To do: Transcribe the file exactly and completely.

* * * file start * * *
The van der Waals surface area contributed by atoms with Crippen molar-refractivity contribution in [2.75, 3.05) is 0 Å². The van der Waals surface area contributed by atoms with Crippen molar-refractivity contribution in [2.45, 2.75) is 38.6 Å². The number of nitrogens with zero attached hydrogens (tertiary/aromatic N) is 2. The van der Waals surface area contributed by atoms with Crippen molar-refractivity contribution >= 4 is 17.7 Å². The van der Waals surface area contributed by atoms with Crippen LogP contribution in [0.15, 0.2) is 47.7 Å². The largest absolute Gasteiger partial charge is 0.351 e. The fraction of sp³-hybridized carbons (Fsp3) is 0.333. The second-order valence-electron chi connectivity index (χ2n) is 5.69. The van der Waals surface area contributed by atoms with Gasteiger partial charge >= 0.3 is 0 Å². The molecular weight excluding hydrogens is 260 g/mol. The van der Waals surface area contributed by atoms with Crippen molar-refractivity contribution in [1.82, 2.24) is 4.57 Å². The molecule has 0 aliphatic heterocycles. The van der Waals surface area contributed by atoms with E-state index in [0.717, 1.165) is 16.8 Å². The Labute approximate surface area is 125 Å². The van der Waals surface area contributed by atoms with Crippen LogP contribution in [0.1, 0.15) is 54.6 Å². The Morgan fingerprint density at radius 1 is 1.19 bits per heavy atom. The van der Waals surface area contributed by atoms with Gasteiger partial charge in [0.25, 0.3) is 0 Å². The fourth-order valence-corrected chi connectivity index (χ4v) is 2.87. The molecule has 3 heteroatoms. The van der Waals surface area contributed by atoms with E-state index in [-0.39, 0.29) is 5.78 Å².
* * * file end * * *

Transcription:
The van der Waals surface area contributed by atoms with Crippen molar-refractivity contribution in [2.75, 3.05) is 0 Å². The van der Waals surface area contributed by atoms with Crippen molar-refractivity contribution in [2.45, 2.75) is 38.6 Å². The number of nitrogens with zero attached hydrogens (tertiary/aromatic N) is 2. The van der Waals surface area contributed by atoms with Crippen molar-refractivity contribution >= 4 is 17.7 Å². The van der Waals surface area contributed by atoms with Crippen LogP contribution in [0.15, 0.2) is 47.7 Å². The largest absolute Gasteiger partial charge is 0.351 e. The fraction of sp³-hybridized carbons (Fsp3) is 0.333. The second-order valence-electron chi connectivity index (χ2n) is 5.69. The van der Waals surface area contributed by atoms with Gasteiger partial charge >= 0.3 is 0 Å². The molecular weight excluding hydrogens is 260 g/mol. The van der Waals surface area contributed by atoms with Crippen molar-refractivity contribution in [1.82, 2.24) is 4.57 Å². The molecule has 0 aliphatic heterocycles. The van der Waals surface area contributed by atoms with E-state index in [0.717, 1.165) is 16.8 Å². The Labute approximate surface area is 125 Å². The van der Waals surface area contributed by atoms with Crippen LogP contribution in [0.1, 0.15) is 54.6 Å². The Morgan fingerprint density at radius 1 is 1.19 bits per heavy atom. The van der Waals surface area contributed by atoms with Gasteiger partial charge in [0.25, 0.3) is 0 Å². The fourth-order valence-corrected chi connectivity index (χ4v) is 2.87. The molecule has 3 heteroatoms. The van der Waals surface area contributed by atoms with E-state index in [-0.39, 0.29) is 5.78 Å².